St. Anne’s is embarking on an initiative to further connect our students, teachers, and families through literature by having everyone in the community read the same book on the same day, once a month. Each selection is a picture book that can be simplified or extended to meet the needs and abilities of our full body of students. The books will focus on a beautiful array of topics that highlight equity, inclusion, and justice through a diverse cast of characters and situations.
Stories that are informative and inspiring were carefully selected by our Diversity, Equity, and Inclusion Team. This initiative aligns with our core values of respect, responsibility, and compassion, and supports our mission to enhance the intellectual, spiritual, and social growth of our students so that they may realize their potential for good as citizens of local and world communities.
Our first book will be Maddi’s Fridge, written by Lois Brandt and illustrated by Vin Vogel. It is a story of friendship that raises awareness about poverty and hunger in a warm and lightly humorous manner.
***Resources for the book from the author/publisher:
At the end of February, we were so pleased to welcome Dr. and Mrs. Viswanathan to second-grade to teach students about sound. During his presentation, the children learned about sound as a form of energy, how sound travels down the ear, the parts of the ear, and how to protect their hearing.
Dr. Viswanathan used many demonstration activities to help students see and feel how sound travels. For example, he used ping pong balls on strings and tuning forks so that students could see the balls bounce from the sound vibrations. He brought in a model of an ear, helped students to hear various sounds normally and with hearing loss, and even had students become a living model of the ear!
Students received pipe cleaner "stereocilia" to see what they look like when they are normal and protected versus damaged by a loud noise and also brought home a chart of how many decibels various sounds make, from a whisper to a jet taking off.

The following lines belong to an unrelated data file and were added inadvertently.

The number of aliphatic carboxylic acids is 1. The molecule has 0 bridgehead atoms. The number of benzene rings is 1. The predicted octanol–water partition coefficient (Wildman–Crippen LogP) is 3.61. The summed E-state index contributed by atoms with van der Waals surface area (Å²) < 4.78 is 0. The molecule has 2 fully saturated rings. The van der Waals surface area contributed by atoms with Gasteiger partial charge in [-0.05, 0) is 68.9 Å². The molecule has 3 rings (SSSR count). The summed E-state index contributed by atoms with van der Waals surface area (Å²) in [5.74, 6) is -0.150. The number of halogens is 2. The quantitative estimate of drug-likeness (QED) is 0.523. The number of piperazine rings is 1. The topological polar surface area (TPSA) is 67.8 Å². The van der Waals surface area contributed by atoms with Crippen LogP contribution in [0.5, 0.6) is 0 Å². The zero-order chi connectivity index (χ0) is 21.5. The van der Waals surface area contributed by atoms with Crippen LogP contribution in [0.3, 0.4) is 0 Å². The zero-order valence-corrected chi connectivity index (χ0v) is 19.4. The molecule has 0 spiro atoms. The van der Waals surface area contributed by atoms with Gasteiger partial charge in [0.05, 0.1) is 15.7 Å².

We thank Dr. Viswanathan for sharing his expertise in hearing and for making learning so much fun, and Mrs. Viswanathan for helping to organize our activities!
Calling All Used Book Donations for the 2nd Grade Book Store!
QUALITY, USED CHILDREN’S BOOK DONATIONS NOW ACCEPTED
The second grade is gearing up for its annual Bookstore/Service Project and would like your help. We are seeking donations of quality, used or new children’s books to sell in our bookstore, which runs from April 30, 2019- May 3, 2019. This project is owned and operated by second graders; they will be researching, planning, and implementing the entire project. It enables them to learn many skills and to give not only their time and talent, but also their treasure.
All proceeds will go to a charity of their choosing. So, if your child has some books she/he has outgrown that are gathering dust and taking up space, please drop the books off under the benches of the Lower School lobby.
Thank you in advance for your assistance.
Please help us Change the World!
BOOK DONATIONS WILL BE ACCEPTED FROM MONDAY, MARCH 25TH UNTIL
THURSDAY, APRIL 18, 2019.
Looking Ahead - Mark Your Calendars!
Looking Ahead - Mark Your Calendars!
Please mark your calendars for the following upcoming events: